Reports this week that Goldman Sachs was gearing up to lay off 400 employees may have underestimated the breadth of the coming cuts. By a factor of 10.
Managers across the bank have been asked to identify low performers for a cull that could cut loose as many as 4,000 employees — or up to 8% of its staff, Semafor reported Friday, citing people familiar with the matter.
The cuts are likely to come in January, according to CNBC. That would put it ahead of a conference for Goldman shareholders, where management is expected to lay out the bank’s performance targets.
At this year’s strategic update in February, Goldman CEO David Solomon set out a medium-term goal of 14% to 16% return on equity. Through the first nine months of 2022, the bank has seen that figure hover around 12%, Bloomberg reported.
Goldman’s staff cuts are set to be deeper than the 5% the bank may see in a typical year. But 2022 is hardly a typical year. Analysts have estimated Goldman’s adjusted annual profit could drop 44%, according to Bloomberg. And investment banking fees have fallen 35% so far this year, Refinitiv data indicate.
That’s after 2021, when Goldman surpassed by September the amount of revenue it typically sees in a full year.
Goldman hasn’t used its annual performance review in a while. It de-emphasized staff cuts in 2020 as a result of the COVID-19 pandemic, and didn’t need them in 2021 because the bank was seeing so much deal activity.
Goldman’s headcount sat at 49,100 in September. That’s 14% higher than last year, and a 34% uptick since 2018.
But news in July that Goldman would reinstate the annual reviews was perhaps the first indicator that layoffs were a given.
Goldman revamped its performance review system in 2020. Under the new system, 25% of staff would be deemed “exceeds expectations”; 65% would be rated “fully meets expectations”; and 10% would receive “partially meets expectations.” That structure spurred rumors, at the time, that Goldman could consider a 10% layoff.
Along with underperformers, those at greatest risk of reduction are in Goldman’s much-maligned consumer-banking unit, Marcus. The consumer bank is being split, Goldman announced in an October restructuring, and the platform will stop offering personal loans, Bloomberg and the Financial Times reported this week. Many of the 400 cuts reported earlier centered around Marcus.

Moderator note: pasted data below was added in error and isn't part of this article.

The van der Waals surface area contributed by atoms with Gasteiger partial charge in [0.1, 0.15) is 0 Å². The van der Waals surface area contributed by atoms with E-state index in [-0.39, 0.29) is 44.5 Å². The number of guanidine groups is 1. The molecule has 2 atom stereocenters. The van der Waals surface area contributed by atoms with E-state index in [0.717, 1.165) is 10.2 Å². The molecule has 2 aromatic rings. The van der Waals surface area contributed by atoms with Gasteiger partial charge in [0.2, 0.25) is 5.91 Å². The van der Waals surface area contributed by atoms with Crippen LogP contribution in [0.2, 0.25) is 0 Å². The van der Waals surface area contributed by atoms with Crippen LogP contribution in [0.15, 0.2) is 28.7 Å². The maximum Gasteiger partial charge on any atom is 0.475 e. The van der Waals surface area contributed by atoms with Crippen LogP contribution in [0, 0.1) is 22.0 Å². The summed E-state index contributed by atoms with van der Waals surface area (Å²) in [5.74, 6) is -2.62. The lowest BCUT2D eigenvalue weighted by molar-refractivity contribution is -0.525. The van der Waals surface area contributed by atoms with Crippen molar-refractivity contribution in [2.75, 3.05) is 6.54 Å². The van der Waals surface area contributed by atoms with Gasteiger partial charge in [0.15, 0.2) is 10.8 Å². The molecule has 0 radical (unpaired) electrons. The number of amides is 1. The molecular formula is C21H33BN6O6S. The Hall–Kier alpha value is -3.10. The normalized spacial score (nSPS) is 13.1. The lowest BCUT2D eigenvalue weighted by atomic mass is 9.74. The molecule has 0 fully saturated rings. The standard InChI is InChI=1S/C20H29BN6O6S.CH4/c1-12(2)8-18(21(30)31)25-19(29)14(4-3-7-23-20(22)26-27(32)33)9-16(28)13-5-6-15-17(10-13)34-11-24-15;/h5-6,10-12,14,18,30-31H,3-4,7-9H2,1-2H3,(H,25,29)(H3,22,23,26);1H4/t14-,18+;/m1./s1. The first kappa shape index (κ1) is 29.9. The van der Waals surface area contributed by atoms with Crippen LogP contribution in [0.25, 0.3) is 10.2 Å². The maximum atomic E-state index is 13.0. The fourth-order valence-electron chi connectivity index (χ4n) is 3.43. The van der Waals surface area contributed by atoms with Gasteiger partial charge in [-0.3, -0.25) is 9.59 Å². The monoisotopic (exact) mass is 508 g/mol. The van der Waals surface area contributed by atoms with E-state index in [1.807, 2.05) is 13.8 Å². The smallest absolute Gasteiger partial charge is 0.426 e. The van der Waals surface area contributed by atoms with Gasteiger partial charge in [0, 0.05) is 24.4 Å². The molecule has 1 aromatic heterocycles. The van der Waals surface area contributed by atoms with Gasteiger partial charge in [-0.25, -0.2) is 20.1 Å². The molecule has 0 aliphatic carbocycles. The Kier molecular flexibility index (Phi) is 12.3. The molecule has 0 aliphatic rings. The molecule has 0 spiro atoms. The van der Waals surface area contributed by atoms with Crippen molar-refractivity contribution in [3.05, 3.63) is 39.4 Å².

Solomon perhaps telegraphed staff-cut intentions last week at a conference. “We’ve set in motion certain expense mitigation plans, but it will take some time to realize the benefits,” he said, according to the Financial Times. “Ultimately, we will remain nimble and we will size the firm to reflect the opportunity set.”
A spokesperson for Goldman Sachs did not comment to Bloomberg or the Financial Times.
Goldman’s stock trades at roughly 1.2 times the value of its assets. By comparison, its closest rival, Morgan Stanley, trades at 1.6 times, Semafor reported.
Morgan Stanley, too, is laying off staff — about 1,600, the bank announced last week, less than half the number surfacing from Goldman.
"Many firms will have to go back to the drawing board and right-size their organizations, it's not just Goldman," Wall Street recruiter Mike Karp told CNBC. "Firms over-hired, and now they will have to over-fire, too."
Layoffs aren’t the only expense mitigation tool Goldman might employ. The bank is considering shrinking the bonus pool for its investment bankers by at least 40% this year, the Financial Times reported Wednesday.
“I think we’re going to be worse than the Street,” a senior Goldman banker told the outlet, referring to Wall Street in general.
That tracks. JPMorgan Chase, Bank of America and Citi are each considering slashing their investment-banker bonus pools by 30%, Bloomberg reported this month.
Goldman’s 400 or so partners could see an even more severe pullback on bonuses. The bank’s bonus pool for senior employees is expected to shrink by as much as half, Semafor reported last week, citing people familiar with the matter.